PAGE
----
Dog People: Increasing Our Compassion Footprint

The human-dog interconnection is the way forward
By Marc Bekoff, October 2010, Updated March 2020
woman and dog

Our relationships with animals are challenging, complicated, frustrating, awkward, ambiguous, paradoxical and range all over the place. We already know a lot about animals’ lives and what they want, more than we often give ourselves credit for. Indeed, their lives aren’t all that private, hidden or secret. We know that animals experience deep feelings, and care about what happens to them. When people say they’re not sure if dogs have emotions, if they feel joy or grief, I say I’m glad I’m not their dog. When people tell me that they love animals and then harm or kill them, I tell them I’m glad they don’t love me.

The best way to make the world a more compassionate and peaceful place for all animal beings, to increase our compassion footprint, is to “mind” them. “Minding animals” means that we must mind other beings by recognizing that they have active and deep minds and feelings. We must also mind them as their caretakers in a human-dominated world, one in which their interests are continually trumped in deference to ours. We easily mind dogs, and this close relationship is a way forward.

It is also essential for people with varied expertise and interests to talk to one another, to share what we know about our animal kin and to use this knowledge for bettering their—and as a result, our—lives. And what could be a better place to do this than at dog parks?

There are many ways of knowing, and figuring out how science, the humanities and non-academics—including those interested in animal protection, conservation and environmentalism (with concerns ranging from individuals to ecosystems)—can learn from one another is essential. We observe animals, gawk at them in wonder, experiment on them, eat them, wear them, write about them, draw and paint them, move them from here to there as we “redecorate nature,” make decisions for them without their consent, and represent them in many and various ways, yet we often ignore who they are and what they want.


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We also double-cross animals. I can imagine an utterly exhausted polar bear asking, “Where’s the ice?” as she attempts to swim with her offspring from one floe to another as she has in years past, only to discover that the ice is gone due to climate change. Despite global attempts to protect animals from wanton use and abuse, what we’ve been doing hasn’t been working; “good welfare” just isn’t good enough. Excuses justifying animal exploitation, such as “Well, it’s okay, I’m doing this in the name of science” or “in the name of this or that,” usually mean “in the name of humans.”We’re a very arrogant and self-centered lot.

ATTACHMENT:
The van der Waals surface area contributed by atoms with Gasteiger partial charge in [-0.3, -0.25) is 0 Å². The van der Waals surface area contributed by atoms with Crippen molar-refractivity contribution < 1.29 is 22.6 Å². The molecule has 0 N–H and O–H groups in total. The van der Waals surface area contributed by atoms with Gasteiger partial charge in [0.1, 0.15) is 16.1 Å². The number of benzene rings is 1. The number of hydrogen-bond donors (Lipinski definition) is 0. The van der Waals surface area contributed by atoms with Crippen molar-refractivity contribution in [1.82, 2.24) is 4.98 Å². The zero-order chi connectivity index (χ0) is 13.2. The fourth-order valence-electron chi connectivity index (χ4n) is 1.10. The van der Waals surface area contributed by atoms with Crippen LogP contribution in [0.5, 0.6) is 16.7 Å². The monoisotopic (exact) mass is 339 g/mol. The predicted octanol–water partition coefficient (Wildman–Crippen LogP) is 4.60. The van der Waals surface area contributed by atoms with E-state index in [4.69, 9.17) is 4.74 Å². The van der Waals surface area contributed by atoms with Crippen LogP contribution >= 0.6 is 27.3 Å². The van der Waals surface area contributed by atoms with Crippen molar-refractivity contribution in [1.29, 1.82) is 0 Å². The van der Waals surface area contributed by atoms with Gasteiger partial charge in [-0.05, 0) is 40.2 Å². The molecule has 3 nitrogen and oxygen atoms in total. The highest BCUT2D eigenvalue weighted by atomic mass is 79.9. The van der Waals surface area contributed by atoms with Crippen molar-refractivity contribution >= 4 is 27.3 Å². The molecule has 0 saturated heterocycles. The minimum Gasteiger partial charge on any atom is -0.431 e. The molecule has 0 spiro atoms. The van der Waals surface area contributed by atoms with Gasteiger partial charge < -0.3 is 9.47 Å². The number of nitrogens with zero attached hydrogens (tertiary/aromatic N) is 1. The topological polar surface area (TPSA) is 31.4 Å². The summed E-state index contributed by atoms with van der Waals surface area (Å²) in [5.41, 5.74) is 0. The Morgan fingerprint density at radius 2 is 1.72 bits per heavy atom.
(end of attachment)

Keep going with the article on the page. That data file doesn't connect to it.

Existing laws and regulations allow animals living on earth, in water and in air to be treated in regrettable ways that demean us as a species. Indeed, in the eyes of the law, animals are mere property and thus can be treated like backpacks, couches and bicycles. The animals’ own eyes tell us they don’t like this at all. They do, of course, have a point of view.

Enough is enough. We all need to coexist peacefully and gracefully, and it’s mutually beneficial to make every attempt to do so in the most compassionate ways possible. Compassion for animals will make for more compassion among people, and that is what we need as we journey into the future. I’m reminded of something Albert Schweitzer once wrote: “Until he extends his circle of compassion for all living things, man will not himself find peace.” Of course, animals aren’t living “things,” but let’s not worry about that right now.

Each of us can make a difference. We can make positive changes for all beings by weaving compassion, empathy, respect, dignity, spirituality, peace and love into our lives. We also need to focus on what we can do rather than what we can’t, or what hasn’t worked in the past. I’m an unrelenting dreamer who remains unflaggingly hopeful about what we can do collectively if we put our hearts and heads together and agree to work harmoniously toward shared goals.

We always need to mind animals—as well as earth, water and air—from deep in our hearts. We can always add more compassion to the world. Animals are asking us to treat them better or to leave them alone, and we need to listen to them now. Time isn’t on our side.We’re truly lucky to be able to work together to increase our compassion footprint. Animals and future generations will thank us for our efforts. So let’s get on with it. Never say never. Let dogs lead the way!

Article first appeared in The Bark, Issue 51: Nov/Dec 2008

Marc Bekoff is a professor in the Department of Ecology and Evolutionary Biology, University of Colorado, Boulder.